Ken Holland makes a rare visit to the Air Canada Centre press box this afternoon.
There are hopes around the city that he'll love it so much he won't want to leave.
But not even the lure of a comfy chair in the Maple Leafs management suite likely will be enough to pry Holland out of Motown, where he is thriving as the general manager of the Detroit Red Wings.
"I'm very happy in Detroit," said Holland, who will be on hand to watch the Leafs host his Red Wings in a Hockey Day in Canada matinee. "I've been with this organization pretty much my entire post-playing career and I work for tremendous owners in the Ilitches. I'm having fun."
"I don't plan on going anywhere in the near future."
Holland's words likely won't stop him from being on the wish list of the Leafs, or their legions of embittered fans. His credentials make him the perfect fit for the vacant Toronto president/GM post.
Since Holland was promoted from assistant GM in June 1997, the Wings have won a pair of Stanley Cups, are perennial contenders, continue to unearth stars such as Pavel Datsyuk and Henrik Zetterberg in the later rounds of the draft, and have not flopped in the salary cap era as many predicted. Just call them the anti-Leafs.
So how can two franchises located just four hours apart along the 401 be so different?
With the Leafs looking to one day emulate the consistent success of the Red Wings, Sun Media asked Holland to document why the Wings have been so good for so long.
SETTING THE BAR HIGH
When Holland needs to make a huge move, there are no boardroom battles or red tape to be waded through, as is the case at Maple Leafs Sports and Entertainment Ltd. If ownership approval is needed, a call to pizza magnate Mike Ilitch and his family is all that it takes.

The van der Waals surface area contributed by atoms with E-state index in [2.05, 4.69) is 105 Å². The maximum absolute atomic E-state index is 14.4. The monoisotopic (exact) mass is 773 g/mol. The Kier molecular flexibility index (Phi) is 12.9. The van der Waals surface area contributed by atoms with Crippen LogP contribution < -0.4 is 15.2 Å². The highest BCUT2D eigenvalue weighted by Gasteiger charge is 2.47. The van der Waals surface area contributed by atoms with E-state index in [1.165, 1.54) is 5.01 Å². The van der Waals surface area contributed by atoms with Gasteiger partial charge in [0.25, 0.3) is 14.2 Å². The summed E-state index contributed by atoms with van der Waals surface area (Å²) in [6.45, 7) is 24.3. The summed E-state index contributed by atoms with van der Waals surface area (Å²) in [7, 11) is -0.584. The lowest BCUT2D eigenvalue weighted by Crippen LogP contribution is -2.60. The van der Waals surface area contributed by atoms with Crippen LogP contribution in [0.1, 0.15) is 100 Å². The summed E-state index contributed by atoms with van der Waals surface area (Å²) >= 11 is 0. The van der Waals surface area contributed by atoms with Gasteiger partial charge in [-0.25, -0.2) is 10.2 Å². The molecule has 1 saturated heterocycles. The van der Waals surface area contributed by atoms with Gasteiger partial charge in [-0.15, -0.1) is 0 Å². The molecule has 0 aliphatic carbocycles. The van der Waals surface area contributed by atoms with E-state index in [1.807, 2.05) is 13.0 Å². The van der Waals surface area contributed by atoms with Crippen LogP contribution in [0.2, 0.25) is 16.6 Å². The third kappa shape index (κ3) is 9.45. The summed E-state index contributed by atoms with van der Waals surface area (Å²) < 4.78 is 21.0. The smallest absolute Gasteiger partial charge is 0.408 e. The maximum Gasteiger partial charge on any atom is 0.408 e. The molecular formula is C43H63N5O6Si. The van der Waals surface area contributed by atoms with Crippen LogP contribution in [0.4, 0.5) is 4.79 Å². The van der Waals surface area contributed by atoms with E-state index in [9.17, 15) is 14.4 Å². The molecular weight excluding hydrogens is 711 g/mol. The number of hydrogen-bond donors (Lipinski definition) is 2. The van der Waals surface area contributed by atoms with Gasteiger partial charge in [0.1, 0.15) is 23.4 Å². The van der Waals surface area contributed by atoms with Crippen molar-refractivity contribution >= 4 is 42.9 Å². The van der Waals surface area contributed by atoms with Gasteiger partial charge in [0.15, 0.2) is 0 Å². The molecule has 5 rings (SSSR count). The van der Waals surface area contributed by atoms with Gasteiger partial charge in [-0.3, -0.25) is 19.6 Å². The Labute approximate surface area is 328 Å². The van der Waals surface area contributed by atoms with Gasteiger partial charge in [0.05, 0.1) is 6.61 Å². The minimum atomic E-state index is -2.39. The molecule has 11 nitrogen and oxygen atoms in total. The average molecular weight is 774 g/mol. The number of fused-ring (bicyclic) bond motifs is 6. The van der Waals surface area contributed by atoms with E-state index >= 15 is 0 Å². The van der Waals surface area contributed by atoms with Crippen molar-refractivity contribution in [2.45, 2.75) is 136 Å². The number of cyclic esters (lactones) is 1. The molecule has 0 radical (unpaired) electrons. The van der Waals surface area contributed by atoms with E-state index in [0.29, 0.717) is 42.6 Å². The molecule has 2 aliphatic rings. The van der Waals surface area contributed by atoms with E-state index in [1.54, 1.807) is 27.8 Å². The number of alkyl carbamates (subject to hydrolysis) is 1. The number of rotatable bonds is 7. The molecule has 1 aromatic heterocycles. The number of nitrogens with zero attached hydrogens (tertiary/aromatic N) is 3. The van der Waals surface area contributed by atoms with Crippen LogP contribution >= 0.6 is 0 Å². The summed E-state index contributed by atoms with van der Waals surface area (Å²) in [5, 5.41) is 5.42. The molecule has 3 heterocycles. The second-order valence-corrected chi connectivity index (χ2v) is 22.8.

"It's a privilege to work for them," Holland said. "They create a real family atmosphere, not only for us, but for the players, too."
Holland recalled the acquisition of Brett Hull prior to the 2001-02 season as an example. The Wings already had picked up Luc Robitaille and Dominik Hasek, but that didn't stop Holland "from noticing that Hull just kept sitting out there.
"I approached Mr. Ilitch with the idea and he gave me the green light," Holland said. "Four of our players took (pay cuts) so we could fit him in."
The Wings went on to win the Stanley Cup, defeating the Paul Maurice-coached Carolina Hurricanes in the final.
A HALL OF FAME BUNCH
Holland is not shy when it comes to picking the brains of his experienced management team.
"Whenever there is a big decision to be made, I get the opinions of all of them," he said. "If you have good people, you have to use them."
Holland credits much of his own success to senior vice-president Jimmy Devellano, who helped build the New York Islanders dynasties of the early 1980s. Hall of Famer Scotty Bowman, now a consultant, speaks with head coach Mike Babcock almost every day.
"Scotty has become kind of a mentor to Mike," said Holland, whose inner circle includes VP Steve Yzerman and assistant GM Jim Nill. He touts both as future NHL GMs, a fact not lost on Leafs fans who have heard those names associated with the Toronto job.
Holland also is willing to delegate responsibility, as evidenced by the fact he lets Nill handle the June entry draft.